June 2012


There is a Market For The Nokia PureView

Today I remembered about the Nokia PureView because of The Verge’s sample pictures and videos, and I after thinking about the concept of that phone for a while I finally understood the potential market, besides their fan base, that they might be aiming at with that device.

First of all when Nokia unveiled the PureView at this year CES my first impression was really bad, since I’ll never ever understand camera phones. Also it was running Symbian, which for sure was the best choice since Microsoft would never let them customize Windows Phone to their pixel needs and because this was really on development for at least 2 years. Another thing that I noticed was that it was extremely thick, making it really a camera also does phone calls. This happened because of the entire camera mechanics they used, which impressed me a lot because of the way they did it, by inverting the way the lens moves instead of just doing like any point-and-shoot camera, in and out, they made the lens go up and down, removing the need of that popup lenses.

But now I saw that this product was targeted at people like for example journalists (more specifically from the independent media) so they wouldn’t need to carry a camera with them while they are at a conference or just out gathering information for their article. I realised this after I started thinking about how many times I saw journalists using iPhones/point-and-shoot cameras to capture photo, video, or audio for their job.

I hope Nokia can get some attraction to this new device because I really liked it after realizing this.


Conclusions From The Microsoft Surface Keynote

I’m watching the Microsoft keynote at the same time as I write this, so if I commit any error just put it in the comments.

List of problems with the Microsoft Surface:

  • 16:9 aspect ratio
  • Confusing products (ARM and Intel)
  • No pricing confirmed

The 16:9 aspect ratio for a 10″ tablet is the worst one you could ever use and still Android manufactures and Microsoft thinks it’s a great thing. It’s just impossible to feel comfortable with a 10″ 16:9 tablet in your hands while in portrait and the same happens for landscape. Every time I get my ASUS Eee Pad Slider to do something I immediately want to go back to my iPad.

Having the same name for completely different products that look exactly the same is the worst thing Microsoft could ever do. They made a professional tablet, using a Intel chip, running Windows 8 Pro (another terrible name) that “might be capable” of running all those those so called “classic” applications. And another tablet that looks just the same but with a ARM chip and running Windows RT, and won’t be capable of running “classic” applications, which I’ve already discussed how it will be a nightmare on a past article.

The last thing that wasn’t presented and also haven’t talked about is the availability. I’m almost sure it won’t be available on developing nations like Brazil neither countries that don’t have Microsoft Stores.

Anyway I won’t be buying one of these because I seriously don’t care about Windows anymore, it’s boring since Windows Vista and it’s still boring, but now it will be a lot worst with all the fragmentation problems that are going to come with the release of Windows 8 and Windows RT.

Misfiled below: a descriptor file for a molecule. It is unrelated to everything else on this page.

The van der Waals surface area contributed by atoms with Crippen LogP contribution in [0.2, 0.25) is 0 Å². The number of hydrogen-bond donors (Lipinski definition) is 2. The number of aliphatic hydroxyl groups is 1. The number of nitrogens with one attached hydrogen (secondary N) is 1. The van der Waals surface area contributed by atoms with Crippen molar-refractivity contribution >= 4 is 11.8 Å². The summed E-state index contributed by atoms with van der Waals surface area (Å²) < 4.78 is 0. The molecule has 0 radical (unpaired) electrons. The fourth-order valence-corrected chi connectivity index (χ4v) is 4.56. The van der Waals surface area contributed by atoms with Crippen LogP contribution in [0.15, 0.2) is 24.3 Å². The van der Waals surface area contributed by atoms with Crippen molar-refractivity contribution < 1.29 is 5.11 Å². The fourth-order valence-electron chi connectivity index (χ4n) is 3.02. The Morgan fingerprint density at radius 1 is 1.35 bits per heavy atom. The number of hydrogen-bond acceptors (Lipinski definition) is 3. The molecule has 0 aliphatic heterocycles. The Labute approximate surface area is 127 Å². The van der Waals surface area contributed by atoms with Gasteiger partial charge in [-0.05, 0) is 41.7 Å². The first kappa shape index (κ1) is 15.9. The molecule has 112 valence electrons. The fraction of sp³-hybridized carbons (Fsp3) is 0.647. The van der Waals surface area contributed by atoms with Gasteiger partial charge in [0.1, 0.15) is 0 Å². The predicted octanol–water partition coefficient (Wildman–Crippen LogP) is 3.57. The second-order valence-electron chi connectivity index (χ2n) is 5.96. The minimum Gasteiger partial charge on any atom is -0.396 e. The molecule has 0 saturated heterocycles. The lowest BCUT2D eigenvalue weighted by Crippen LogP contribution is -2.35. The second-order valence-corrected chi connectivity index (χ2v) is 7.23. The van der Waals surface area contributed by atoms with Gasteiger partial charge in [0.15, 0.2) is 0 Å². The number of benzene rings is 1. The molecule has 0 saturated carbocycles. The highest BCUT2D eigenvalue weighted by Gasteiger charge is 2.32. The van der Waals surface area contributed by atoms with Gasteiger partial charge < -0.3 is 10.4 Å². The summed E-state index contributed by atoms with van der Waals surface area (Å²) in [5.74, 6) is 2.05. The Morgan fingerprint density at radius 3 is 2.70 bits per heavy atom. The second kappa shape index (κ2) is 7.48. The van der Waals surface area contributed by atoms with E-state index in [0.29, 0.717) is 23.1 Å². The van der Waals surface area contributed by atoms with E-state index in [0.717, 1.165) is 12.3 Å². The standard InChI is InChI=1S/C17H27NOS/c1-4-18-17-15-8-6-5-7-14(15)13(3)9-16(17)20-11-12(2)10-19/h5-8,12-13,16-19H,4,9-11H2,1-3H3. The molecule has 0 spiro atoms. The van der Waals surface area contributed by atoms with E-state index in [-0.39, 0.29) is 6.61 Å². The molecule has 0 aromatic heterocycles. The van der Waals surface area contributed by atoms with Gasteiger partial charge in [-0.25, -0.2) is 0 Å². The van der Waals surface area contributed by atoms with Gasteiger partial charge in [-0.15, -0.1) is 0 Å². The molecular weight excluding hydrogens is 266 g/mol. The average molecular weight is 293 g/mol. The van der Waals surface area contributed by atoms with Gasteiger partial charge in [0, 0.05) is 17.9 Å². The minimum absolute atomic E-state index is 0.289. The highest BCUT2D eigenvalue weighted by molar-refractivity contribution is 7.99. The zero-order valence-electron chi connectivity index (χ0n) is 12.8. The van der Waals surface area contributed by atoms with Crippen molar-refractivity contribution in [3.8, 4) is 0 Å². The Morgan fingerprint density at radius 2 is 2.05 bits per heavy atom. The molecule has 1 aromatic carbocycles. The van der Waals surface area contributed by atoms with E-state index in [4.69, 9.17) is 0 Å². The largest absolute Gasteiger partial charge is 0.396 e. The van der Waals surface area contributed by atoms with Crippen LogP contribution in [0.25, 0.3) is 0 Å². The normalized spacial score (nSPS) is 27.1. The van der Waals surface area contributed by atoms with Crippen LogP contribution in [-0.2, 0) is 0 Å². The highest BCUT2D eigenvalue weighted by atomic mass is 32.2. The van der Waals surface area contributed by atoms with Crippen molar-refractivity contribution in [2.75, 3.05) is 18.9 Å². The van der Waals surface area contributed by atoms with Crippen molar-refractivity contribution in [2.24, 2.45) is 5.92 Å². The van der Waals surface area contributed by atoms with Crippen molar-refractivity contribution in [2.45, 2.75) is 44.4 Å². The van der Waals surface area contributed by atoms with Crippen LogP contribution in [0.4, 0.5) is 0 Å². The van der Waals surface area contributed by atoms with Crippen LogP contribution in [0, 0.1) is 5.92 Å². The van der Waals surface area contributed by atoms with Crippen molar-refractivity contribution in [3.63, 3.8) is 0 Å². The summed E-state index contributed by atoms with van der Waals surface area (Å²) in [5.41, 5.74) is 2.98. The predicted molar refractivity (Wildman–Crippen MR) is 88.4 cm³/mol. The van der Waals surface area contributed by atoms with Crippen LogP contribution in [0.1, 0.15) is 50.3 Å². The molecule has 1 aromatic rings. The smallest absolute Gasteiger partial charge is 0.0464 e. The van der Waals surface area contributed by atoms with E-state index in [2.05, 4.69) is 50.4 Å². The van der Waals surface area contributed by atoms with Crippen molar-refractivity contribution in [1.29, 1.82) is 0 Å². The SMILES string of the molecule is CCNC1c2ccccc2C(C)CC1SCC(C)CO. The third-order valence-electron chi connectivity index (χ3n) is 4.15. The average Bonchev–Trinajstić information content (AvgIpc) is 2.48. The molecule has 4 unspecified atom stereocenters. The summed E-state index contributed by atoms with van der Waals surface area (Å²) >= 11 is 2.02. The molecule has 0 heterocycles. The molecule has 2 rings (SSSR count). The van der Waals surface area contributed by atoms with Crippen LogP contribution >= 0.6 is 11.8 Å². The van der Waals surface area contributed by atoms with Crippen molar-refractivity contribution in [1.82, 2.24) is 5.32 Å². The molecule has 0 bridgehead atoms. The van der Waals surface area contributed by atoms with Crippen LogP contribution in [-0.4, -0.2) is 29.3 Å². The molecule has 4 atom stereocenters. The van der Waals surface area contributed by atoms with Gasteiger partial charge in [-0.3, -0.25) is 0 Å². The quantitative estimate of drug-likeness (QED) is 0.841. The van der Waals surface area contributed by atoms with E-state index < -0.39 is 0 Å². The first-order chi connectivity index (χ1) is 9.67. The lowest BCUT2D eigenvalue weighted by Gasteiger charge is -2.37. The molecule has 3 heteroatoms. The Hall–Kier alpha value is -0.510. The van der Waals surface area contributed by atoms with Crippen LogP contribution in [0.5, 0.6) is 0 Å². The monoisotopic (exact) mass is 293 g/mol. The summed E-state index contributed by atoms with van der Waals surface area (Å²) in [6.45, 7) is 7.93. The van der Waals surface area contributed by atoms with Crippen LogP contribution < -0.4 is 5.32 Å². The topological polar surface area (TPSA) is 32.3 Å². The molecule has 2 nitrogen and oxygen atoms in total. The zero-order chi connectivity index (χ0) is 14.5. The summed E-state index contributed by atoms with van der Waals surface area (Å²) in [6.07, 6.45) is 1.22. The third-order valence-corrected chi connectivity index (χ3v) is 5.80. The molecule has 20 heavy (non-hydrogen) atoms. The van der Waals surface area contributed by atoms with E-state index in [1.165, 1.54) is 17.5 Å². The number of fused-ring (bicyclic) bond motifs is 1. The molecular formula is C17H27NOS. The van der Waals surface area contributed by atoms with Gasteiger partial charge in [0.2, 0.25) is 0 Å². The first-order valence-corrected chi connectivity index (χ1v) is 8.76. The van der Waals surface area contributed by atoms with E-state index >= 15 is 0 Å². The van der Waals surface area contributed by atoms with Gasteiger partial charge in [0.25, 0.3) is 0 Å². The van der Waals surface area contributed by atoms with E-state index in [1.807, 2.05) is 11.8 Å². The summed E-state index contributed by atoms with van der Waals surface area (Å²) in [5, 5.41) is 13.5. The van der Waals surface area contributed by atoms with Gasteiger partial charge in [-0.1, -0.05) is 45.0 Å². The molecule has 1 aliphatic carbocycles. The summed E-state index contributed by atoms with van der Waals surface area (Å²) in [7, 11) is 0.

Some interesting quotes I selected:

We believe that any intersection between human and machine can be made better when hardware and software are considered together.

Looks a lot like the Apple approach huh?

Take the mouse. Windows needed one, so we built one. Early reviews were not very positive — in fact, it was so new that Canadian customs quarantined it.

I won’t comment on this one.

“I say perfect a lot — it’s part of our team culture.”

I still remember Windows Vista.. Also that’s not part of your team, it’s more part of the Apple team.

We took the time to get Surface and Windows 8 right. To do something that was really different and really special. We’re proud of the Surface like we’re proud of Windows 8. Because of Windows 8, the Surface is a PC, it is a tablet… it’s something new.

Looks like a Transformer Prime running Windows 8 for me…


Using bbUI’s onscreenready and ondomready to Dynamically Change Your HTML

I started playing a bit with BlackBerry development these days and since I’m not the best at Java (also hate how it’s difficult to do simple things with it) I choose their awesome framework for HTML5 native web development called WebWorks. I really loved it because it’s like PhoneGap, but a lot easier to build plugins (extensions on WebWorks) for it to make your native WebApp feel a lot more native.

Another great thing that RIM did to make the life of WebWorks developers easier and create apps that are exactly like native ones is a Javascript framework called bbUI.js, which is like jQuery Mobile, but seriously, it’s a lot more than just a UI framework. It makes it a lot easier to interact with the OS, override the back button for example, and makes your development cycle look a lot with native development by using screens. On this post I’ll teach you how to dynamically manipulate the screen’s HTML before it’s processed by the bbUI library.

One of the first things that you’ll notice after you start working with bbUI is that it’s not just a collection Javascript functions and CSS stylings, it actually reformat and customize your screen’s HTML before it’s shown to the user. As an example, this simple image-list item declaration in your screen HTML source looks like this: